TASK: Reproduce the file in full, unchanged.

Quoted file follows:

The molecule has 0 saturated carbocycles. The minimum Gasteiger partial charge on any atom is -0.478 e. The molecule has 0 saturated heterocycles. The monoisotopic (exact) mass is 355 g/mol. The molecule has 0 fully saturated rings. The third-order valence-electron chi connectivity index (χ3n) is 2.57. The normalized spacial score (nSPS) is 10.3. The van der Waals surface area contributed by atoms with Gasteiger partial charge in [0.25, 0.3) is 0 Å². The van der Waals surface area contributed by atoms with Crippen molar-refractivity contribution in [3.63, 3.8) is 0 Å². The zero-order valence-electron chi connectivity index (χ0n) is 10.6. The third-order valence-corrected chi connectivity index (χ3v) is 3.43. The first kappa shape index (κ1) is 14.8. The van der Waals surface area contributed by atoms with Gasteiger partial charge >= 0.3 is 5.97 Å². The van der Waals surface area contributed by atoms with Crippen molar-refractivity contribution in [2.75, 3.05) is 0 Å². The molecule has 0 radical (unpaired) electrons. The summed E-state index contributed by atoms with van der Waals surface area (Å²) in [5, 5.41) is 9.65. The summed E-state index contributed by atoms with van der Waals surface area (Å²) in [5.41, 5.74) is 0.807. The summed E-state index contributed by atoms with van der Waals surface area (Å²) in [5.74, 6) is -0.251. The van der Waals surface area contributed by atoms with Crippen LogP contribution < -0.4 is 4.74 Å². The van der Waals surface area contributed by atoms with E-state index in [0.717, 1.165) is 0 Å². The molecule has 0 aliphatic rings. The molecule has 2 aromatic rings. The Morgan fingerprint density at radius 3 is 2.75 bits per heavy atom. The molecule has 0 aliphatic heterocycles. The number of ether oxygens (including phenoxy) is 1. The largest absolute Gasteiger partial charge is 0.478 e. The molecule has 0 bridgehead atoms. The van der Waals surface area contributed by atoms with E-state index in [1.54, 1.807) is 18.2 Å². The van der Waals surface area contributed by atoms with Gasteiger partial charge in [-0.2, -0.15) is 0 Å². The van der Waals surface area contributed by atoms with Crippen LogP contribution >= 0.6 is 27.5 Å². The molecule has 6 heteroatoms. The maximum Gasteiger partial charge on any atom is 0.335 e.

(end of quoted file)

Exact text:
The molecule has 0 saturated carbocycles. The minimum Gasteiger partial charge on any atom is -0.478 e. The molecule has 0 saturated heterocycles. The monoisotopic (exact) mass is 355 g/mol. The molecule has 0 fully saturated rings. The third-order valence-electron chi connectivity index (χ3n) is 2.57. The normalized spacial score (nSPS) is 10.3. The van der Waals surface area contributed by atoms with Gasteiger partial charge in [0.25, 0.3) is 0 Å². The van der Waals surface area contributed by atoms with Crippen molar-refractivity contribution in [3.63, 3.8) is 0 Å². The zero-order valence-electron chi connectivity index (χ0n) is 10.6. The third-order valence-corrected chi connectivity index (χ3v) is 3.43. The first kappa shape index (κ1) is 14.8. The van der Waals surface area contributed by atoms with Gasteiger partial charge >= 0.3 is 5.97 Å². The van der Waals surface area contributed by atoms with Crippen molar-refractivity contribution in [2.75, 3.05) is 0 Å². The molecule has 0 radical (unpaired) electrons. The summed E-state index contributed by atoms with van der Waals surface area (Å²) in [5, 5.41) is 9.65. The summed E-state index contributed by atoms with van der Waals surface area (Å²) in [5.41, 5.74) is 0.807. The summed E-state index contributed by atoms with van der Waals surface area (Å²) in [5.74, 6) is -0.251. The van der Waals surface area contributed by atoms with Crippen LogP contribution < -0.4 is 4.74 Å². The van der Waals surface area contributed by atoms with E-state index in [0.717, 1.165) is 0 Å². The molecule has 0 aliphatic rings. The molecule has 2 aromatic rings. The Morgan fingerprint density at radius 3 is 2.75 bits per heavy atom. The molecule has 0 aliphatic heterocycles. The number of ether oxygens (including phenoxy) is 1. The largest absolute Gasteiger partial charge is 0.478 e. The molecule has 0 bridgehead atoms. The van der Waals surface area contributed by atoms with E-state index in [1.54, 1.807) is 18.2 Å². The van der Waals surface area contributed by atoms with Gasteiger partial charge in [-0.2, -0.15) is 0 Å². The van der Waals surface area contributed by atoms with Crippen LogP contribution >= 0.6 is 27.5 Å². The molecule has 6 heteroatoms. The maximum Gasteiger partial charge on any atom is 0.335 e.